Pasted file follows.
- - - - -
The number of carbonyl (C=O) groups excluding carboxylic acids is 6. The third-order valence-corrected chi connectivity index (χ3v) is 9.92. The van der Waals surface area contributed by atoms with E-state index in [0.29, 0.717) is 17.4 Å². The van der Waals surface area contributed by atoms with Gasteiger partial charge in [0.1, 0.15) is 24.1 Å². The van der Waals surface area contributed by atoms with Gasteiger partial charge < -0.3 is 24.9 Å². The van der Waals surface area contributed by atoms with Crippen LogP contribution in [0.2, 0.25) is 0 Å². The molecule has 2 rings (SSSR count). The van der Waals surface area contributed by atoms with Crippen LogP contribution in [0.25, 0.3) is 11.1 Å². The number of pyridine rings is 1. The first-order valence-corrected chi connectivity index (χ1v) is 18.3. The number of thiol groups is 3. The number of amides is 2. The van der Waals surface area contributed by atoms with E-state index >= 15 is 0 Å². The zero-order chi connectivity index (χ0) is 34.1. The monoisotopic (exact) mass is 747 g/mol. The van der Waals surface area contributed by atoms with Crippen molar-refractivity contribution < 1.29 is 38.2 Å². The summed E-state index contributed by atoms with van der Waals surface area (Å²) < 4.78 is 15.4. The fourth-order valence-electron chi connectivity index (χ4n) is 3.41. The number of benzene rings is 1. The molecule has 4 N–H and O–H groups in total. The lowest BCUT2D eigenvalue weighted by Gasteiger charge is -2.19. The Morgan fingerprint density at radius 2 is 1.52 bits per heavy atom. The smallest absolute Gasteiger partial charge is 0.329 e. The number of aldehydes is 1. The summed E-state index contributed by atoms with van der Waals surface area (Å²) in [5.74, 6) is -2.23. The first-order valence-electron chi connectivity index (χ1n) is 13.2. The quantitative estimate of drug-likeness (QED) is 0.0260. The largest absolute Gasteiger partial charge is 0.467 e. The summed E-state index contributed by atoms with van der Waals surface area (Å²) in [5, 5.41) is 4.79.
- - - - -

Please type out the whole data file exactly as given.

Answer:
The number of carbonyl (C=O) groups excluding carboxylic acids is 6. The third-order valence-corrected chi connectivity index (χ3v) is 9.92. The van der Waals surface area contributed by atoms with E-state index in [0.29, 0.717) is 17.4 Å². The van der Waals surface area contributed by atoms with Gasteiger partial charge in [0.1, 0.15) is 24.1 Å². The van der Waals surface area contributed by atoms with Gasteiger partial charge < -0.3 is 24.9 Å². The van der Waals surface area contributed by atoms with Crippen LogP contribution in [0.2, 0.25) is 0 Å². The molecule has 2 rings (SSSR count). The van der Waals surface area contributed by atoms with Crippen LogP contribution in [0.25, 0.3) is 11.1 Å². The number of pyridine rings is 1. The first-order valence-corrected chi connectivity index (χ1v) is 18.3. The number of thiol groups is 3. The number of amides is 2. The van der Waals surface area contributed by atoms with E-state index >= 15 is 0 Å². The zero-order chi connectivity index (χ0) is 34.1. The monoisotopic (exact) mass is 747 g/mol. The van der Waals surface area contributed by atoms with Crippen molar-refractivity contribution < 1.29 is 38.2 Å². The summed E-state index contributed by atoms with van der Waals surface area (Å²) < 4.78 is 15.4. The fourth-order valence-electron chi connectivity index (χ4n) is 3.41. The number of benzene rings is 1. The molecule has 4 N–H and O–H groups in total. The lowest BCUT2D eigenvalue weighted by Gasteiger charge is -2.19. The Morgan fingerprint density at radius 2 is 1.52 bits per heavy atom. The smallest absolute Gasteiger partial charge is 0.329 e. The number of aldehydes is 1. The summed E-state index contributed by atoms with van der Waals surface area (Å²) in [5.74, 6) is -2.23. The first-order valence-electron chi connectivity index (χ1n) is 13.2. The quantitative estimate of drug-likeness (QED) is 0.0260. The largest absolute Gasteiger partial charge is 0.467 e. The summed E-state index contributed by atoms with van der Waals surface area (Å²) in [5, 5.41) is 4.79.